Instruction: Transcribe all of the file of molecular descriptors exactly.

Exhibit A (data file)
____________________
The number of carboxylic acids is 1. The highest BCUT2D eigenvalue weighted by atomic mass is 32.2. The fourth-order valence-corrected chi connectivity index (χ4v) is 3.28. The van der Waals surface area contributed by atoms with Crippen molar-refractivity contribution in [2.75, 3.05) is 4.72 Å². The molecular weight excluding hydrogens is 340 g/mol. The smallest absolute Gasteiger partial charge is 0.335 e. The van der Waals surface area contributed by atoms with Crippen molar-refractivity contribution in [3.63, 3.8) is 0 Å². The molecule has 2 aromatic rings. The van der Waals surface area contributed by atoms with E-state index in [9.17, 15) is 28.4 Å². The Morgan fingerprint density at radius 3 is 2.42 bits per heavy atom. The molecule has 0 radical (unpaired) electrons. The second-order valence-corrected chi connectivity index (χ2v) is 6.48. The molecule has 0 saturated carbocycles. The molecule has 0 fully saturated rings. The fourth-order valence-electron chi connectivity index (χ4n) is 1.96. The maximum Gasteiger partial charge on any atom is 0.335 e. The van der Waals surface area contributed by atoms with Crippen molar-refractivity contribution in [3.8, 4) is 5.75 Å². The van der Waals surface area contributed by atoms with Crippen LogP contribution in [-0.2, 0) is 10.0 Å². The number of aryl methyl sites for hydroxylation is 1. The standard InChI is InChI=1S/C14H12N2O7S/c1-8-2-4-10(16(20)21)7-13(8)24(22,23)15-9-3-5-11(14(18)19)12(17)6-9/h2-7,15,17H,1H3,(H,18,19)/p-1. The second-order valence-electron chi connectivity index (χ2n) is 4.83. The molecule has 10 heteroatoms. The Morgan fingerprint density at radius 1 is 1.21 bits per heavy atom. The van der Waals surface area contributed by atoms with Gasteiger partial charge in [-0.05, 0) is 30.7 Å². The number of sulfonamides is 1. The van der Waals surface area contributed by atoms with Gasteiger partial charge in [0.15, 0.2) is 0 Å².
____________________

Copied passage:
The number of carboxylic acids is 1. The highest BCUT2D eigenvalue weighted by atomic mass is 32.2. The fourth-order valence-corrected chi connectivity index (χ4v) is 3.28. The van der Waals surface area contributed by atoms with Crippen molar-refractivity contribution in [2.75, 3.05) is 4.72 Å². The molecular weight excluding hydrogens is 340 g/mol. The smallest absolute Gasteiger partial charge is 0.335 e. The van der Waals surface area contributed by atoms with Crippen molar-refractivity contribution in [3.63, 3.8) is 0 Å². The molecule has 2 aromatic rings. The van der Waals surface area contributed by atoms with E-state index in [9.17, 15) is 28.4 Å². The Morgan fingerprint density at radius 3 is 2.42 bits per heavy atom. The molecule has 0 radical (unpaired) electrons. The second-order valence-corrected chi connectivity index (χ2v) is 6.48. The molecule has 0 saturated carbocycles. The molecule has 0 fully saturated rings. The fourth-order valence-electron chi connectivity index (χ4n) is 1.96. The maximum Gasteiger partial charge on any atom is 0.335 e. The van der Waals surface area contributed by atoms with Crippen molar-refractivity contribution in [3.8, 4) is 5.75 Å². The van der Waals surface area contributed by atoms with Crippen LogP contribution in [-0.2, 0) is 10.0 Å². The number of aryl methyl sites for hydroxylation is 1. The standard InChI is InChI=1S/C14H12N2O7S/c1-8-2-4-10(16(20)21)7-13(8)24(22,23)15-9-3-5-11(14(18)19)12(17)6-9/h2-7,15,17H,1H3,(H,18,19)/p-1. The second-order valence-electron chi connectivity index (χ2n) is 4.83. The molecule has 10 heteroatoms. The Morgan fingerprint density at radius 1 is 1.21 bits per heavy atom. The van der Waals surface area contributed by atoms with Gasteiger partial charge in [-0.05, 0) is 30.7 Å². The number of sulfonamides is 1. The van der Waals surface area contributed by atoms with Gasteiger partial charge in [0.15, 0.2) is 0 Å².